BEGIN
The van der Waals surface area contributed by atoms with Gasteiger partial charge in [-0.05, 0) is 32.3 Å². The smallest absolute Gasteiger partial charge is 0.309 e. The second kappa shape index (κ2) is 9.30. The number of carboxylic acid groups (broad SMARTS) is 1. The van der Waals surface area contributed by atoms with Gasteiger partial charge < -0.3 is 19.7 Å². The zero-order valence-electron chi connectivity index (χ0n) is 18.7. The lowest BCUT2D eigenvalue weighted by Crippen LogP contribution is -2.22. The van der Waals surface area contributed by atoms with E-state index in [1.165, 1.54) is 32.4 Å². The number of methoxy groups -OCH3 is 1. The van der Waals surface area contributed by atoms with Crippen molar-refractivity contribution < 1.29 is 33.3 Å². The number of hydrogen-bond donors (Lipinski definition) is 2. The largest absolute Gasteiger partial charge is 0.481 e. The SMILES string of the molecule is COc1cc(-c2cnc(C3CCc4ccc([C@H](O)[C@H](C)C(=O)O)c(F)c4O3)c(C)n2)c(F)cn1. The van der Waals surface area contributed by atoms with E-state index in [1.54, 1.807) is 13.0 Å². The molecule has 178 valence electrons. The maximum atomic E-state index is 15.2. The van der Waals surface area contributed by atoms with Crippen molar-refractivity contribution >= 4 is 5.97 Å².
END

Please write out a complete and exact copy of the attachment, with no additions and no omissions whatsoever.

The van der Waals surface area contributed by atoms with Gasteiger partial charge in [-0.05, 0) is 32.3 Å². The smallest absolute Gasteiger partial charge is 0.309 e. The second kappa shape index (κ2) is 9.30. The number of carboxylic acid groups (broad SMARTS) is 1. The van der Waals surface area contributed by atoms with Gasteiger partial charge < -0.3 is 19.7 Å². The zero-order valence-electron chi connectivity index (χ0n) is 18.7. The lowest BCUT2D eigenvalue weighted by Crippen LogP contribution is -2.22. The van der Waals surface area contributed by atoms with E-state index in [1.165, 1.54) is 32.4 Å². The number of methoxy groups -OCH3 is 1. The van der Waals surface area contributed by atoms with Crippen molar-refractivity contribution < 1.29 is 33.3 Å². The number of hydrogen-bond donors (Lipinski definition) is 2. The largest absolute Gasteiger partial charge is 0.481 e. The SMILES string of the molecule is COc1cc(-c2cnc(C3CCc4ccc([C@H](O)[C@H](C)C(=O)O)c(F)c4O3)c(C)n2)c(F)cn1. The van der Waals surface area contributed by atoms with E-state index in [1.54, 1.807) is 13.0 Å². The molecule has 178 valence electrons. The maximum atomic E-state index is 15.2. The van der Waals surface area contributed by atoms with Crippen molar-refractivity contribution >= 4 is 5.97 Å².